It was always hard for me to respond to situations like this. I have a very reticent personality, so I never said anything because I felt, as weird as this sounds, outnumbered. I eventually stopped going to a lot of the parties, never changed in the locker room and never discussed my feelings with any of them. I was scared. I knew a lot of athletes who discontinued doing their sport because this kind of environment enhanced their concerns about coming out to their teammates.

But as time went on, a funny thing happened. As I became more comfortable with myself and open about my life, my teammates learned more about me and homosexuality. The inconsiderate comments stopped. They realized that I was one of the guys, and that my sexual orientation had nothing to do with the type of person and athlete I was.

One of the most memorable moments of my life took place during spring break of 2008. Practice was low-key, so my teammates and I had time to enjoy the city for the week. It was late at night and we were walking around campus, and they all said, “Let’s go to Suite.” Suite is a gay karaoke bar right near our campus, hosted by Ms. Jacqueline Dupree, a drag queen. It’s maybe the last place I would have never invited them.

Still, there we were around midnight, a couple of us at Suite singing a few songs. Sooner or later, more and more teammates showed up. We crowded the place. My teammates were having a great time and were talking to other gays and lesbians. They surprised me, and the gay people there surprised them. My teammates were in awe of how comfortable they felt.

One of my teammates, who I thought was the most homophobic of them all, told me at the end of the night that he had the best time of his life, and that he would be nothing but supportive of me for life. This meant so much to me because I realized that I needed to give myself a chance to accept others just as much as I needed to give other people a chance to accept me. I was still their teammate and I was still capable of being loved by them. It was the first time in my life that I felt completely comfortable sharing a part of my life that I had hidden even as an openly gay athlete.

Two athletes outside my team have helped me a lot along the way. Jamal Brown was an openly gay runner for Dartmouth College who was there for me during my really low points at Columbia. Jamal has always been a great source of advice, since he had been through everything I was currently going through. To personally know another openly gay athlete has helped me so much as I adapt to being my true self in this environment. And while Scott Herman is not a fellow runner, he is one of the people I look up to most today. He has inspired me to give it my all for my last semester at Columbia. I appreciate them both immensely.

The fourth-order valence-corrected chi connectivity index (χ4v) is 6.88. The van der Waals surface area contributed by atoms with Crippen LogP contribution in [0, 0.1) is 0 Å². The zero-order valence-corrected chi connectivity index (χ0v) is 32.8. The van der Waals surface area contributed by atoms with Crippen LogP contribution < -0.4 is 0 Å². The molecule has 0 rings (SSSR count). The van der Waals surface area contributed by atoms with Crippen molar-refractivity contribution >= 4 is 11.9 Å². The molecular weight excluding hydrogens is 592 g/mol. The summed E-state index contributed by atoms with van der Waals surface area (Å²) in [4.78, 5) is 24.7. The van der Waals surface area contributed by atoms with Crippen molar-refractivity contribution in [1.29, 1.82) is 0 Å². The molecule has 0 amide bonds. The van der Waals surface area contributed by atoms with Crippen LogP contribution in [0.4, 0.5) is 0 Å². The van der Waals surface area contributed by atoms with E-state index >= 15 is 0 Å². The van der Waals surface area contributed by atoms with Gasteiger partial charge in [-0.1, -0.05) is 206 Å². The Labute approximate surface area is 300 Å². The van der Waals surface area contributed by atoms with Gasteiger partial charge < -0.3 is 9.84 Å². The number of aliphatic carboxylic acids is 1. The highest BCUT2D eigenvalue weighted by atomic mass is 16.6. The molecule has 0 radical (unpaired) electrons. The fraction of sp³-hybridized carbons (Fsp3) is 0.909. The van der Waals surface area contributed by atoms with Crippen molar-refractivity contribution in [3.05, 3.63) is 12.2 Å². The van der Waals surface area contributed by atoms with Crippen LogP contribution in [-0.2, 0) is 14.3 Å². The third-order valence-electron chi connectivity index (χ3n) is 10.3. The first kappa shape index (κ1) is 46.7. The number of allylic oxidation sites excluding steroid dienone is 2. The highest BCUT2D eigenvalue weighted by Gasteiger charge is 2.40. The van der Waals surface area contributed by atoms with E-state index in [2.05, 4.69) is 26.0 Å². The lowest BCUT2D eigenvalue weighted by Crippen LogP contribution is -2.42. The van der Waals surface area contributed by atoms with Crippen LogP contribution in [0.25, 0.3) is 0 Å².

As I approach my last season at Columbia, I come with no regrets. I love who I have become and I love the people I have met throughout my journey as an openly gay athlete. The support I have received from my friends, family, teammates and the university has empowered me in more ways than I have yet to realize.

If I could leave a piece of advice for other LGBT collegiate athletes, I would say to never forget that a teammate is a teammate, regardless of their color, creed, or sexual orientation. There is a strong bond between teammates that cannot be destroyed. You kill yourself out on the track, or field, every day alongside them. You sweat, you bleed, and you cry for the same cause—to win for your school, for each other, and for yourselves. As a result, your teammates will be your best friends forever. Your sexual orientation will never change your goals and your dreams unless you allow it.

Oh and by the way, that 800-meter race I mentioned at the start? I ran my fastest time ever.

5. The Maneater (University of Missouri), April 27, 2010
N223 Memorial Union, Columbia, MO 65211
Court hears California gay, lesbian discrimination case
By Jade Earle

A national Christian campus organization is suing a California law school for not funding the religious group because it will not accept members of the gay and lesbian community in voting and leadership roles.
In Christian Legal Society v. Martinez, the U.S. Supreme Court heard from the Christian Legal Society chapter at the University of California Hastings College of the Law on Monday in a case that brings rights for gay and lesbian people in campus organizations to the forefront.
The case brief stated that though all students can attend and participate in meetings and activities regardless of their sexuality, CLS officers and voting members must sign a CLS Statement of Faith and adhere to the pledge.

Officers must show the highest standards of morality for their profession of faith to be credible, the brief stated.

CLS legal counsel Gregory Baylor said the group adheres to the Christian belief of marriage between a man and woman.

"Accordingly, the mere experience of same-sex sexual attraction does not undermine a person's eligibility for leadership or voting membership," Baylor said in an e-mail.

MU Triangle Coalition Vice President Sean Jarvis said the issue does not only involve gay and lesbian discrimination.